Physicist. He was born in Çorlu / Tekirdağ in 1977. His father was a retired military officer and his mother was a housewife. Having graduated from Çapa Primary School, he completed his secondary education in Antalya Anadolu High School and graduated from Ankara Samanyolu Fen High School. Upon his high school education, he earned scholarship for Massachusetts Institute of Technology (MIT), one of the most prestigious universities of the USA. He did double major in physics and electronics and sub specialized in economics. He did post graduate in the same university and earned postgraduate thesis award. He completed doctorate work in Standford University. He worked as a professional in Massachusetts Institute of Technology (MIT) in the department of computer sciences and electrical engineering. His interest in technology began with scientific and technical journals such as “Bilim ve Teknik” and this led him through many discoveries which brought him a worldwide reputation in the literature of sciences.
While he was in high school, Yanık enrolled in the Physic Olympiads team, composed of five people, first in 1994. He was given a certificate of honor in China and awarded a bronze medal. In the 1995 Australia Physic Olympiads, he and his brother Ahmet Ali Yanık earned the bronze medal. He also won Technology Review Magazine's traditional "World's Top 35 Innovators under age 35" when he was twenty-seven.
He has invented a way to stop light pulses on a computer chip. Thus he is known as the person who stopped light pulses at room temperature. Up to then, atoms were used to stop light pulses and enormous systems were needed for it. He showed that it would be possible to stop light pulses on a microchip without converting the motion of photons into the motion of electrons. Up to then, the scientists were able to stop the light only at ultra cold temperatures (-270), however Yanık proposed a new strategy to trap them on a chip at room temperature. Upon this discovery, he started researches on renewals of nerve cells with “nano surgery”, which enables surgeons to operate within 1/1,000th of the thickness of a human hair. Those researches are believed to play a fundamental role in neuropathology.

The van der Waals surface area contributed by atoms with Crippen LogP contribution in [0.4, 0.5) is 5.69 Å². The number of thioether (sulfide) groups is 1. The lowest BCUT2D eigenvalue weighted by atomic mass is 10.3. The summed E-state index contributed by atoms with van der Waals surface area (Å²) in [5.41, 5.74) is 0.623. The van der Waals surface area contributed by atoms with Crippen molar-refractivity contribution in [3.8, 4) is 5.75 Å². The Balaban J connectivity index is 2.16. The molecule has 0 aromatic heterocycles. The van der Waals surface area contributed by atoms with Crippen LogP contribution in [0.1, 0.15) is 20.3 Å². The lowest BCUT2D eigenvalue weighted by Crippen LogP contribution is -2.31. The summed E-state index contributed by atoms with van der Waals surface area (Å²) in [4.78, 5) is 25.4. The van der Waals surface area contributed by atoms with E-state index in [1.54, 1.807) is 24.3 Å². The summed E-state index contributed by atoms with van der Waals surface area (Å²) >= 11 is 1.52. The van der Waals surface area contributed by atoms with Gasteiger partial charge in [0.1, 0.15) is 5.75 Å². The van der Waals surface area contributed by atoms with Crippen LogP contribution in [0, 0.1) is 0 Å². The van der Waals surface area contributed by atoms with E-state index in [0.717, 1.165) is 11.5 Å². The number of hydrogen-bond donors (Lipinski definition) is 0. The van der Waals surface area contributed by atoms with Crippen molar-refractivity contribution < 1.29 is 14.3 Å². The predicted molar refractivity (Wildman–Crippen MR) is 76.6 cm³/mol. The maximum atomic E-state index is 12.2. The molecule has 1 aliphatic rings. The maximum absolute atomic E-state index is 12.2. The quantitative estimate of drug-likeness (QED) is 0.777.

This discovery of Yanık, who receives offers from worldwide known high technology companies, was subjected in numerous worldwide newspapers and magazines. Yanık highlights that this system made it ideal for processing data: “With this system it is possible now to produce new computers we couldn’t even imagine. I want to make it happen. If it can be put into practice, it will revolutionize data-processing technology. Many computer companies make billions of dollars costing investments in today’s technology. Ours is totally different, it is going to be an alternative technology”.
Yanık has conducted researchers on physics before but now he also is interested in biology and he has done studies breaking new grounds. Recently, he has been working on renewals of nerve cells. Yanık is married to another scientist, Hatice Altuğ. They were the first place winner of Silicon Valley’ Innovators Challenge competition with their work on optical transistor. Their work was regarded as the first step to advanced “nano surgery”, which enables renewals of cells with future’s quantum computers, processing data on high speed.
Yanık says that his interest in technology began with the “Bilim ve Teknik” magazines: “While I was in secondary school, my uncle was used to read “Bilim ve Teknik” journals.” He learnt what quantum physic was while he was still a student. Ahmet Yanık, his brother, also does studies on nano technology as another physicist in the family.
REFERENCE: İnci Döndaş / “Işıkların Efendisi” (Sabah, 26 Kasım 2004), İhsan Işık / Ünlü Bilim Adamları (Türkiye Ünlüleri Ansiklopedisi, C. 2, 2013) - Encyclopedia of Turkey’s Famous People (2013).